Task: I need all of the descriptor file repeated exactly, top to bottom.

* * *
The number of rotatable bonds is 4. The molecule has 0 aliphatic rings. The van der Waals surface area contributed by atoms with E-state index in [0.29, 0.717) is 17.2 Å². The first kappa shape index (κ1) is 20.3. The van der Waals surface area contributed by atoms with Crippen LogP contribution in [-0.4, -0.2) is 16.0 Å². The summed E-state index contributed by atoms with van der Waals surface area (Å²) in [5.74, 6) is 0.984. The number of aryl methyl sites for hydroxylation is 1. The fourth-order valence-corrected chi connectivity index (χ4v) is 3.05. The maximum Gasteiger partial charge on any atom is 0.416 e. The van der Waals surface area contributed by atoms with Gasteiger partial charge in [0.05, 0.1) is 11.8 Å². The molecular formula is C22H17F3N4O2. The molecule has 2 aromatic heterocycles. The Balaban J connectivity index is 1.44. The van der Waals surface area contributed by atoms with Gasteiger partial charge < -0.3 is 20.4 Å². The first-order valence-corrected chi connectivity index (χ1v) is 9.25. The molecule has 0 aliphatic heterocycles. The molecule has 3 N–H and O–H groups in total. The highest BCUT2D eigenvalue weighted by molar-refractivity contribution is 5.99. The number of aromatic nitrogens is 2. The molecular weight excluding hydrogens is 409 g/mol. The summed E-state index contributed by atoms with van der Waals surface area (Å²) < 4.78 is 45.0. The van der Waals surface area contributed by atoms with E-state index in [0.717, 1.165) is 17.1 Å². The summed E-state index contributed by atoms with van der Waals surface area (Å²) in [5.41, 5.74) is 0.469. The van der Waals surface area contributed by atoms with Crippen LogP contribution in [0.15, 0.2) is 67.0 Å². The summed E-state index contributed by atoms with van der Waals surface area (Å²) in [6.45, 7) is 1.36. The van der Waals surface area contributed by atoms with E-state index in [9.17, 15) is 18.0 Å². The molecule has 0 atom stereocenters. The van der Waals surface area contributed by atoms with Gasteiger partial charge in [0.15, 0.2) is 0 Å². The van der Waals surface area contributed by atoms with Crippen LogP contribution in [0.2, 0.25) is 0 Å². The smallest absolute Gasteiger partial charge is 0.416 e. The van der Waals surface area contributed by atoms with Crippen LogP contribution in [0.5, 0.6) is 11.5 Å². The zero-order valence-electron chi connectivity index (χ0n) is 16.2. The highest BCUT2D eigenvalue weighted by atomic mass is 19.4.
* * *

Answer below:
The number of rotatable bonds is 4. The molecule has 0 aliphatic rings. The van der Waals surface area contributed by atoms with E-state index in [0.29, 0.717) is 17.2 Å². The first kappa shape index (κ1) is 20.3. The van der Waals surface area contributed by atoms with Crippen LogP contribution in [-0.4, -0.2) is 16.0 Å². The summed E-state index contributed by atoms with van der Waals surface area (Å²) in [5.74, 6) is 0.984. The number of aryl methyl sites for hydroxylation is 1. The fourth-order valence-corrected chi connectivity index (χ4v) is 3.05. The maximum Gasteiger partial charge on any atom is 0.416 e. The van der Waals surface area contributed by atoms with Gasteiger partial charge in [0.05, 0.1) is 11.8 Å². The molecular formula is C22H17F3N4O2. The molecule has 2 aromatic heterocycles. The Balaban J connectivity index is 1.44. The van der Waals surface area contributed by atoms with Gasteiger partial charge < -0.3 is 20.4 Å². The first-order valence-corrected chi connectivity index (χ1v) is 9.25. The molecule has 0 aliphatic heterocycles. The molecule has 3 N–H and O–H groups in total. The highest BCUT2D eigenvalue weighted by molar-refractivity contribution is 5.99. The number of aromatic nitrogens is 2. The molecular weight excluding hydrogens is 409 g/mol. The summed E-state index contributed by atoms with van der Waals surface area (Å²) < 4.78 is 45.0. The van der Waals surface area contributed by atoms with E-state index in [0.717, 1.165) is 17.1 Å². The summed E-state index contributed by atoms with van der Waals surface area (Å²) in [5.41, 5.74) is 0.469. The van der Waals surface area contributed by atoms with Crippen LogP contribution in [0.15, 0.2) is 67.0 Å². The summed E-state index contributed by atoms with van der Waals surface area (Å²) in [6.45, 7) is 1.36. The van der Waals surface area contributed by atoms with E-state index in [9.17, 15) is 18.0 Å². The molecule has 0 atom stereocenters. The van der Waals surface area contributed by atoms with Gasteiger partial charge in [0.15, 0.2) is 0 Å². The van der Waals surface area contributed by atoms with Crippen LogP contribution in [0.2, 0.25) is 0 Å². The smallest absolute Gasteiger partial charge is 0.416 e. The van der Waals surface area contributed by atoms with Crippen LogP contribution in [0.5, 0.6) is 11.5 Å². The zero-order valence-electron chi connectivity index (χ0n) is 16.2. The highest BCUT2D eigenvalue weighted by atomic mass is 19.4.